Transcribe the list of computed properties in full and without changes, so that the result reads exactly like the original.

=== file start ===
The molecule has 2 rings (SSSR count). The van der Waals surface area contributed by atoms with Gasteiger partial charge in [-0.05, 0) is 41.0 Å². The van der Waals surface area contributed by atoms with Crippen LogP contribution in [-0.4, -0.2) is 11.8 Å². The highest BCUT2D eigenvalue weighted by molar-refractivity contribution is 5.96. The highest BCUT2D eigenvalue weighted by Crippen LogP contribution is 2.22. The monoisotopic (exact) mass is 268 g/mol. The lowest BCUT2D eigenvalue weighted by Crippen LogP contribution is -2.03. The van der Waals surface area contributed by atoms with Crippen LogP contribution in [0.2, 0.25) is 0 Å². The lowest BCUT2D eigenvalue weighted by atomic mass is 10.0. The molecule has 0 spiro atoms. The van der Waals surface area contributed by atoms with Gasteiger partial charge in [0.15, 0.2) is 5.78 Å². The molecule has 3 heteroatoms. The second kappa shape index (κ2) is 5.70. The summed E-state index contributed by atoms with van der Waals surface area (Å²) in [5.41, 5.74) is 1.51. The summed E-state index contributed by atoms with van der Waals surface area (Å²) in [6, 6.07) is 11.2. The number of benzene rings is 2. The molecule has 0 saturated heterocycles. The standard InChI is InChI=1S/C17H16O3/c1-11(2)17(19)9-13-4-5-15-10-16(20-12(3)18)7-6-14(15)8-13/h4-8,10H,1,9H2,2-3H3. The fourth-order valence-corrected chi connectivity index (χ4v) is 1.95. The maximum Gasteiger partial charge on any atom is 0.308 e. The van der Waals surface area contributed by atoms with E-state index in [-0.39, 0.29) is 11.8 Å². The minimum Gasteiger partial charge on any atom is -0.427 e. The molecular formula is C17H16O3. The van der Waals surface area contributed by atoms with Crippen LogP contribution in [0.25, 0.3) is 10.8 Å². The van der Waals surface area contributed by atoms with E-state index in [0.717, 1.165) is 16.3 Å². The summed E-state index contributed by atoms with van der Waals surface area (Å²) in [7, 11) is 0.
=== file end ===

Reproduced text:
The molecule has 2 rings (SSSR count). The van der Waals surface area contributed by atoms with Gasteiger partial charge in [-0.05, 0) is 41.0 Å². The van der Waals surface area contributed by atoms with Crippen LogP contribution in [-0.4, -0.2) is 11.8 Å². The highest BCUT2D eigenvalue weighted by molar-refractivity contribution is 5.96. The highest BCUT2D eigenvalue weighted by Crippen LogP contribution is 2.22. The monoisotopic (exact) mass is 268 g/mol. The lowest BCUT2D eigenvalue weighted by Crippen LogP contribution is -2.03. The van der Waals surface area contributed by atoms with Crippen LogP contribution in [0.2, 0.25) is 0 Å². The lowest BCUT2D eigenvalue weighted by atomic mass is 10.0. The molecule has 0 spiro atoms. The van der Waals surface area contributed by atoms with Gasteiger partial charge in [0.15, 0.2) is 5.78 Å². The molecule has 3 heteroatoms. The second kappa shape index (κ2) is 5.70. The summed E-state index contributed by atoms with van der Waals surface area (Å²) in [5.41, 5.74) is 1.51. The summed E-state index contributed by atoms with van der Waals surface area (Å²) in [6, 6.07) is 11.2. The number of benzene rings is 2. The molecule has 0 saturated heterocycles. The standard InChI is InChI=1S/C17H16O3/c1-11(2)17(19)9-13-4-5-15-10-16(20-12(3)18)7-6-14(15)8-13/h4-8,10H,1,9H2,2-3H3. The fourth-order valence-corrected chi connectivity index (χ4v) is 1.95. The maximum Gasteiger partial charge on any atom is 0.308 e. The van der Waals surface area contributed by atoms with E-state index in [-0.39, 0.29) is 11.8 Å². The minimum Gasteiger partial charge on any atom is -0.427 e. The molecular formula is C17H16O3. The van der Waals surface area contributed by atoms with Crippen LogP contribution in [0.25, 0.3) is 10.8 Å². The van der Waals surface area contributed by atoms with E-state index in [0.717, 1.165) is 16.3 Å². The summed E-state index contributed by atoms with van der Waals surface area (Å²) in [7, 11) is 0.